This is where the supersisters kick in. We know that these supersisters congregate on combs and display nepotism. They will feed and care for the workers, queens, and drones they are more closely related to. Many of the viruses associated with parasitic mites are transferred by the nurse bees. Without allowing all of colonies to raise drones the strongest/healthiest/best adapted cannot prevail. Culling or restricting drones levels the playing field reducing the margin the wouldbe successful drones with have otherwise. I really struggled in my first few years with queens failing to mate. I now have four different queen lines in my apiary all producing drones and the queens are laying like billy-o. Oh ..and the importing of genetically “pure” queens! don’t get me started 😦

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7 Responses to A Few Good Men…(or drones)

  1. Julie says:

    Loved this post. Ever since I started beekeeping, I’ve felt like the production of drones is a really important thing for colonies, but I haven’t had any objective reasons for that other than Nature wouldn’t spend the resources on them if they weren’t necessary. However, this post provided some excellent reasons other an gut-feeling for keeping them around. Thanks for this one!

  2. Steve Webb says:

    Thank you for the blog. Fascinating. The more I learn about bees the more it seems traditional beekeeping intervention can harm the species chances of survival.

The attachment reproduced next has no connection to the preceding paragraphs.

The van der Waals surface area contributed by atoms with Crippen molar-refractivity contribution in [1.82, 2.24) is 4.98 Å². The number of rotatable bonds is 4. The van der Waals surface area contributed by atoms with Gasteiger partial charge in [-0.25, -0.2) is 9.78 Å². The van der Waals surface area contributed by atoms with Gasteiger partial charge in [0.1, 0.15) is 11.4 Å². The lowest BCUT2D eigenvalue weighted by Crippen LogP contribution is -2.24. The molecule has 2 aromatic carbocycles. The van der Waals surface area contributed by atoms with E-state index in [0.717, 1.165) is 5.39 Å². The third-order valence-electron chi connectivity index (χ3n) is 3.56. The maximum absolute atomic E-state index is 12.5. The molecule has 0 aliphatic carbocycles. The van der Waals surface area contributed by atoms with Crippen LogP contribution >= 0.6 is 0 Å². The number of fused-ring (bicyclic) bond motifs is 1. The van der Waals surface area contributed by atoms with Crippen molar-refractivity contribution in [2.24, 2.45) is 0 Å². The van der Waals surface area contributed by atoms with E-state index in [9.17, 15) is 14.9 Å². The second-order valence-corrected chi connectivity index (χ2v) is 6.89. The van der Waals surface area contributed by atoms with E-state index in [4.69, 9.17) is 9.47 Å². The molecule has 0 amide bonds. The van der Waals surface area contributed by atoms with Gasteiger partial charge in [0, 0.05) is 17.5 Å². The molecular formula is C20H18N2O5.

• deweysanchez says:

      They are addictive little beasts.
      We do seem to have learned lessons in every other field which haven’t even dented the shell of beekeeping dogma. …Don’t narrow genetic pools as this breeds in weaknesses, don’t treatment for some diseases prophylactically as they develop resistance. etc etc. They have managed nearly 70 million years without us and we’re convinced if we don’t inspect every week something bad will happen.

  3. Erik says:

    Great summary, thanks for putting this together. Thomas Seeley did a study of wild bees impacted by Varroa. He had samples from the 1970’s and the present to compare genetic lines. Even though a number queen genetics had died out, the colonies produced drones and the male lines were present in future lines. A dying colony can still produce males and keep some of their genetics alive. A very interesting topic. http://news.cornell.edu/stories/2015/08/some-honeybee-colonies-adapt-wake-deadly-mites